It can be scary to ask your board members, who are already giving so much of their time and attention, to think about board fundraising, especially if they aren’t recruited to be a fundraising board.
In this episode, Emma Lewzey, national chair of the Fellowship for Inclusion and Philanthropy and president-elect of the world’s largest Association of Fundraising Professionals chapter (Toronto), deep dives into board fundraising! Learn all about how to engage your non-fundraising board in a way that's comfortable for them, setting them up for success and demystifying fundraising WITHOUT asking them to bring out their Rolodex.
Demystifying fundraising boards
The first thing that people will say is, “we don’t have a fundraising board” or “we just don’t know people with deep pockets” but often, the issue lies with not understanding what a fundraising board is. Ideally, you can set clear expectations about fundraising from the start. Of course, we know that you can’t go back in time, so we have some suggestions on how you can be a fundraising board with even the most stubborn non-fundraisers.
Most board members can start to get involved in fundraising in a way that feels comfortable without thinking of high-potential donors.
Setting role expectations
To begin with, going forward, you can recruit potential board members with the expectation that they will be involved in fundraising. Clearly articulate what that means (not picking up the phone and cold-calling for $10,000 - we’ll give examples below) to build comfort.
Allow for growth and development over time. They can be involved in simple, yet meaningful ways to thank donors to begin with and build to something more active. Emma suggests giving your board different options that they can choose from, giving them the opportunity to start within their comfort zone.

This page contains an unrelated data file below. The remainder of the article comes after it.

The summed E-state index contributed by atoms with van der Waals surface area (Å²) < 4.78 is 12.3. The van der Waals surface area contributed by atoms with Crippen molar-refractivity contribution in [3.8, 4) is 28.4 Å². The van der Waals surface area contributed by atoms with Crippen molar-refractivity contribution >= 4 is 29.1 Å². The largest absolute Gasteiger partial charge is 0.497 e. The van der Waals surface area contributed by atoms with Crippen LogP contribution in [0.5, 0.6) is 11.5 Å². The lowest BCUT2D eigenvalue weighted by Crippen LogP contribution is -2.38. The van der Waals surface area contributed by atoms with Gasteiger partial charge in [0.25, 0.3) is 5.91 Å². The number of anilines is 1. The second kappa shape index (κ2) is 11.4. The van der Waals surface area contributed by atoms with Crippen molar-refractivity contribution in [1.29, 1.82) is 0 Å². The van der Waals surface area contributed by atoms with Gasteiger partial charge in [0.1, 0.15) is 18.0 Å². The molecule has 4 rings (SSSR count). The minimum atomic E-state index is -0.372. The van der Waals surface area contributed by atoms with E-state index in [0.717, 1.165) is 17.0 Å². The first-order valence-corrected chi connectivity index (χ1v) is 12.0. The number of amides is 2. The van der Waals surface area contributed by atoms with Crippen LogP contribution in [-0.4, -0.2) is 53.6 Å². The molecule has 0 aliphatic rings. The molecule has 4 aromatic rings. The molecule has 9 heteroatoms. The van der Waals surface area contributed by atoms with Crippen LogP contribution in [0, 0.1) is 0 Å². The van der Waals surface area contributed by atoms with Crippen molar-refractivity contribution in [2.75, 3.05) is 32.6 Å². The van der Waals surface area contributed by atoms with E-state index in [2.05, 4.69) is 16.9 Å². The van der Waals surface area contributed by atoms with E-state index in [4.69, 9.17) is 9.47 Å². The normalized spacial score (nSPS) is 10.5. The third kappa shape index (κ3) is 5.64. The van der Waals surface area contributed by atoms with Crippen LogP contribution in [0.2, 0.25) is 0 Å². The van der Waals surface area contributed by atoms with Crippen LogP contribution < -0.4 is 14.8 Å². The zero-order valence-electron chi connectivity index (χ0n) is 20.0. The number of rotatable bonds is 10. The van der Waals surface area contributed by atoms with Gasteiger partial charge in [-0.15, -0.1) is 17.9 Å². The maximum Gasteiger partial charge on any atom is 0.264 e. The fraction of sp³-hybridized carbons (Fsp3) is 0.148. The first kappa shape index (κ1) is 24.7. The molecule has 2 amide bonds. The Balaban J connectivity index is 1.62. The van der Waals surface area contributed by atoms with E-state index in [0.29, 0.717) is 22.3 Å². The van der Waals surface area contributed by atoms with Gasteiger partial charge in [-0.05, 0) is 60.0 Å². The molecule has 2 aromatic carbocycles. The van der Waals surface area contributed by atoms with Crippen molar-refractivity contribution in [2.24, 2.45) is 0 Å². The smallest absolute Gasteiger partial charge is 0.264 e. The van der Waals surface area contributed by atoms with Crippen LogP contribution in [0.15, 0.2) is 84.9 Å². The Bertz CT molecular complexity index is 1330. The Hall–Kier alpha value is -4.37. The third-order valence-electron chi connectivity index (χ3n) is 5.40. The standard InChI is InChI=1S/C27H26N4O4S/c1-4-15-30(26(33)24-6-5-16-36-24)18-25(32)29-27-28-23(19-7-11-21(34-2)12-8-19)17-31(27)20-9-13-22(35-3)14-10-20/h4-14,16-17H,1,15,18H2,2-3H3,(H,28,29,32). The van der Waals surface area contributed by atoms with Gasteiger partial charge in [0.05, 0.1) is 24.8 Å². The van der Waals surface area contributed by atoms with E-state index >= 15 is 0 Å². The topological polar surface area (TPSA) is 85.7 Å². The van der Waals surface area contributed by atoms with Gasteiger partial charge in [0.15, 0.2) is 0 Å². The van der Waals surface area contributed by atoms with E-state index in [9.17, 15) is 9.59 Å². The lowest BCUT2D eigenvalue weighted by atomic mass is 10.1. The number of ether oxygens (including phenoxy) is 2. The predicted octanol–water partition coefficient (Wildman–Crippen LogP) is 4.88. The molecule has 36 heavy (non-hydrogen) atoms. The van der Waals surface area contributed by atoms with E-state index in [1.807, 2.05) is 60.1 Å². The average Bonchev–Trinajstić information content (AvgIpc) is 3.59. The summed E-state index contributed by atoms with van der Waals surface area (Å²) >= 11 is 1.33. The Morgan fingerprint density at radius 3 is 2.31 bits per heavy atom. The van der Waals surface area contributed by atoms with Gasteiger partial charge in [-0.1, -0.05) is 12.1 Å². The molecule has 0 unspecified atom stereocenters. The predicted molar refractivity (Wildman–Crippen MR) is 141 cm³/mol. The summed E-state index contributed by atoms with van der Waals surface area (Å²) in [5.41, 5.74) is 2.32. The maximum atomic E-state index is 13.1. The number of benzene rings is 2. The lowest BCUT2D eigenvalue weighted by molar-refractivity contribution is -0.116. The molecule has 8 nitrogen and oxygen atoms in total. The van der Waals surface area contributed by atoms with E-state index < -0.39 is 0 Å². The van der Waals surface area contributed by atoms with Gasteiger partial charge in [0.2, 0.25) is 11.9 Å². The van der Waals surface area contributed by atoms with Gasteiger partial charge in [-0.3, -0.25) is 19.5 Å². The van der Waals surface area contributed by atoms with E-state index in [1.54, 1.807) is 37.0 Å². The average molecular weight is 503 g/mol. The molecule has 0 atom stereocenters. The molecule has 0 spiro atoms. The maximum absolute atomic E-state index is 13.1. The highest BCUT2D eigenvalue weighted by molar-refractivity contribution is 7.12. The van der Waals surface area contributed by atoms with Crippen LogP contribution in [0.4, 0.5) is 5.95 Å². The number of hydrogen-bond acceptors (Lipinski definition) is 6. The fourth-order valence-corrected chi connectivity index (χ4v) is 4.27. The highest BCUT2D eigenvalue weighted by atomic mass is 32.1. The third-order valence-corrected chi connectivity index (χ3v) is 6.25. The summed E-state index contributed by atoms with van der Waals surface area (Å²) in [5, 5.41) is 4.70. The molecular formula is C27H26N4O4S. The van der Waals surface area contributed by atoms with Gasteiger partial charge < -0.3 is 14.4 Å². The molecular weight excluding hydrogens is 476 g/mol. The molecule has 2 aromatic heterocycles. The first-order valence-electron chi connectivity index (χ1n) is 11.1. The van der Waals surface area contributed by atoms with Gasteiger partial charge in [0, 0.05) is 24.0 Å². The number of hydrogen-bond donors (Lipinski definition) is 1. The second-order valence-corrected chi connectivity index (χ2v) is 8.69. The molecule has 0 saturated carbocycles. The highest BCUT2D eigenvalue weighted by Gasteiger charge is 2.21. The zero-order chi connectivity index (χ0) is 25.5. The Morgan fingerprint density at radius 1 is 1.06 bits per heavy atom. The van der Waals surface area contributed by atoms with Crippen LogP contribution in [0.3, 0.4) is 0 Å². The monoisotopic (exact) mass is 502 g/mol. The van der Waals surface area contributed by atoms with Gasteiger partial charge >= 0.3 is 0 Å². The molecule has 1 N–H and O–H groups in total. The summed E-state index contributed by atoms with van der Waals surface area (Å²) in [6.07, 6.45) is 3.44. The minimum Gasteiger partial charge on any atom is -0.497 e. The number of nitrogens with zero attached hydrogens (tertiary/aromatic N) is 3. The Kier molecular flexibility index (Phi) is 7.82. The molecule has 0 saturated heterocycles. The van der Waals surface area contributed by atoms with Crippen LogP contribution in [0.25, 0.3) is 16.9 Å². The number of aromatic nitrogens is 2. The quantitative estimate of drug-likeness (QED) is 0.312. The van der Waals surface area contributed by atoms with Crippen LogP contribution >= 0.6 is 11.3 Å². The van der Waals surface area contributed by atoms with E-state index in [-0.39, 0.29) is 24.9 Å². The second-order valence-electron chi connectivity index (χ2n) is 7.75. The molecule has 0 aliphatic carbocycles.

Fundraising vs. social justice? 100% board giving
We often hear about the tension that exists between fundraising and social justice from a board perspective on recruitment. Organizations are expected to meet the social justice expectation of ensuring that their board is reflective of the community. At the same time, there is also an expectation for them to fundraise.
For community-based boards, where members may be former or current service users, 100% board giving can feel like a touchy subject, but Emma thinks it’s an important one. 100% board giving does not mean a minimum gift or amount fundraised. It means encouraging your board members to make a personally significant gift that can works best for them and be sure to celebrate those gifts as you would with any level of donor!
The key is to have an open dialogue with your board and let them know that it’s the act of giving, rather than the amount, that counts.
A good entry point for board members is to start them off by thanking donors. This helps your board connect with your donors by having meaningful conversations with them. It can be transformative for a donor to hear about their impact directly from a board member, and vice-versa for a board member to hear about why donors support the organization.
Don’t forget to offer support and guidance! Considering putting together a little kit for your board members with speaking points, a form to record notes or feedback on, and some frequently asked questions and answers. After they have finished calling donors, set up a debrief meeting for board members to share their experiences and insights.
Your board members are your best ambassadors - so put them to good use! You can have them host their own event or act as a host at an organizational event.